Water guaranteed to flow, thanks to RACQ Foundation

A bone-dry south east Queensland golf club has access to running water again, thanks to funding from RACQ Foundation.

A bore is drilled at the Toogoolawah Golf Club, using money from the RACQ Foundation

While not in a drought declared area, Toogoolawah recently faced long spells without rain. The income of the local farming community consequently dwindled and the town’s 90 year old golf club struggled.

For locals, the Toogoolawah Golf Club acted as more than just a place to play golf. It had been used to host community functions, and schools used the facility for cross country and other sporting events.

Toogoolawah Golf Club’s Trevor Friedrich said 2016 and 2017 were particularly difficult years.

“Both dams were almost empty and the bore dry. As a result, we could not water tees and our greens started to lose grass,” Mr Friedrich said.

“Quite simply we were looking at a poor, undernourished golf course which would inevitably lead to less playing members, less income, fewer volunteers, and the beginning of a vicious spiral to becoming a non-viable club.”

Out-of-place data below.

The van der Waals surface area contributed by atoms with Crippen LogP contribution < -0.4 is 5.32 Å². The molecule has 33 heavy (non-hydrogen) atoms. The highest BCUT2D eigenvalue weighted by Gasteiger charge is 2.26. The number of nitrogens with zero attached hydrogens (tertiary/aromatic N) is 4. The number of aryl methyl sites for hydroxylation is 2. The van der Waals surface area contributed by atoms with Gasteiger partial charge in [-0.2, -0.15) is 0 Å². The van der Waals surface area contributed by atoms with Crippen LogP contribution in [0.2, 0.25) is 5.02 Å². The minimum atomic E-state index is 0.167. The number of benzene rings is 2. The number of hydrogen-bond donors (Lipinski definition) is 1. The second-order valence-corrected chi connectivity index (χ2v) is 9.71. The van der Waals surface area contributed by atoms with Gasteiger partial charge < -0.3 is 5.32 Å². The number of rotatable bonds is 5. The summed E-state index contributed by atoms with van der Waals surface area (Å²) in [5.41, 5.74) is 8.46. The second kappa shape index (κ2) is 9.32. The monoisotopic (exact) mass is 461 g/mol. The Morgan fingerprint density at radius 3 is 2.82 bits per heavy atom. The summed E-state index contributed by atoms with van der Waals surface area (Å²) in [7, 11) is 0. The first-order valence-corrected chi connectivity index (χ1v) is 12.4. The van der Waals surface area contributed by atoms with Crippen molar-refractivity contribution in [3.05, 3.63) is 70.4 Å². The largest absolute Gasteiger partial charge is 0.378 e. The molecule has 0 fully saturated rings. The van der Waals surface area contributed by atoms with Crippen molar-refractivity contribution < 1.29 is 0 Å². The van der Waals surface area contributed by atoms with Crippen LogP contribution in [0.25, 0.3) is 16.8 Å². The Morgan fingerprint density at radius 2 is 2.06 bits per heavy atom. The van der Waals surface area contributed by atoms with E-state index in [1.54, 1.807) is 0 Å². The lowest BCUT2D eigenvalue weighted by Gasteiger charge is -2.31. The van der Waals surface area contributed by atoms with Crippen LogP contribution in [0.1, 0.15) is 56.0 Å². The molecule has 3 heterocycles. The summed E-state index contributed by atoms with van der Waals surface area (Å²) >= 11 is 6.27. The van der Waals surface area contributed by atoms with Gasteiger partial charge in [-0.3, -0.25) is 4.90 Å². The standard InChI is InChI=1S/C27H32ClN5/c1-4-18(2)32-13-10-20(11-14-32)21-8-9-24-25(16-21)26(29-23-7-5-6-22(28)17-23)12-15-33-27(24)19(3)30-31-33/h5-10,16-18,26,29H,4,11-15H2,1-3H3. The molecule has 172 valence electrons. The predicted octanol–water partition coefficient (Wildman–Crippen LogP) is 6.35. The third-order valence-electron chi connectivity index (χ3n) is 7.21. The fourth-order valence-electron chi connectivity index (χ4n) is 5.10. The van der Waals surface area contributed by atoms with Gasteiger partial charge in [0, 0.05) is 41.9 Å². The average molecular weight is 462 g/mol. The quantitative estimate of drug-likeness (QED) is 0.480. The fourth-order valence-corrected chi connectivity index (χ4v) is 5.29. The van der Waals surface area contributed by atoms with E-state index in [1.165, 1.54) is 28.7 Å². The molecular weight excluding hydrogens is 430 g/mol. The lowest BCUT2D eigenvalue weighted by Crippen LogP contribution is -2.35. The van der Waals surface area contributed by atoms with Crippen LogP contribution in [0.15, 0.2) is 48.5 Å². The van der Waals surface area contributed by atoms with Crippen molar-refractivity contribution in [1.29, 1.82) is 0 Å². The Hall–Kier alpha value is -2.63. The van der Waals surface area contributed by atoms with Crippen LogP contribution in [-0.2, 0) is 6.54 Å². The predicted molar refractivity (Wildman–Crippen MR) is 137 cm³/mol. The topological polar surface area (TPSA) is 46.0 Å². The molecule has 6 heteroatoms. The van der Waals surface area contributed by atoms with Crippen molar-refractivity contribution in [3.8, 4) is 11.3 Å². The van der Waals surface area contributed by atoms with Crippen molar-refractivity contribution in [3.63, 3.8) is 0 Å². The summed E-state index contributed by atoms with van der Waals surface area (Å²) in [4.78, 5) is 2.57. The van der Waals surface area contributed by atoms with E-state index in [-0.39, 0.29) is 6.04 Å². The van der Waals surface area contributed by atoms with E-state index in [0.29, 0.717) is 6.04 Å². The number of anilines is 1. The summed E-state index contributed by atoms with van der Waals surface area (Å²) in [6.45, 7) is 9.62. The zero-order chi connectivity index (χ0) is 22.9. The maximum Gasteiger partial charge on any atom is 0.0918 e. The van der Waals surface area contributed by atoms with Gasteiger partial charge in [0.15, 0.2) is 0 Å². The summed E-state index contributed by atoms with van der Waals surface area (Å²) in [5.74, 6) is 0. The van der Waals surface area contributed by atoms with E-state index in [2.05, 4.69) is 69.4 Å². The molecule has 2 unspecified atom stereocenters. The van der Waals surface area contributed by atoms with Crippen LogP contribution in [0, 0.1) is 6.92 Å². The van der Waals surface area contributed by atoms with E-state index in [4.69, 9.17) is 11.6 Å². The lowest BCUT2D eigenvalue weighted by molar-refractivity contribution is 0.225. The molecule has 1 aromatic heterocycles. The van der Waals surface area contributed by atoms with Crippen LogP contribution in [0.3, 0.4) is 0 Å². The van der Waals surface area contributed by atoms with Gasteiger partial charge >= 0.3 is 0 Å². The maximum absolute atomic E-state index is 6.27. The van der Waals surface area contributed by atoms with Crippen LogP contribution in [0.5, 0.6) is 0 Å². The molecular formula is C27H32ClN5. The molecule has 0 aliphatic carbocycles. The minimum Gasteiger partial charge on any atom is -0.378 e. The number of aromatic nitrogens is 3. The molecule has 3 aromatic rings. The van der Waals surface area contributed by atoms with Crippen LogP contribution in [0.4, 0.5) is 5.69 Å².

Recognising the importance of the Club to the local community, RACQ Foundation agreed to give more than $12,000 in funding to Toogoolawah Golf Club. The funding has been used to build a second bore to ensure there is sufficient water to irrigate the course during future periods without rain.

Mr Friedrich thanked RACQ Foundation for its contribution and its commitment to Queensland community organisations.

“Your support is more than appreciated,” Mr Friedrich.

“It lightens the load for small rural communities to enable them to keep going – it gives hope, stability, a sense of worth, pride, and a morally just outlook.”

RACQ Foundation has given more than $7.4 million to community groups across Queensland since its inception in 2011. Applications are currently open for drought-affected community organisations.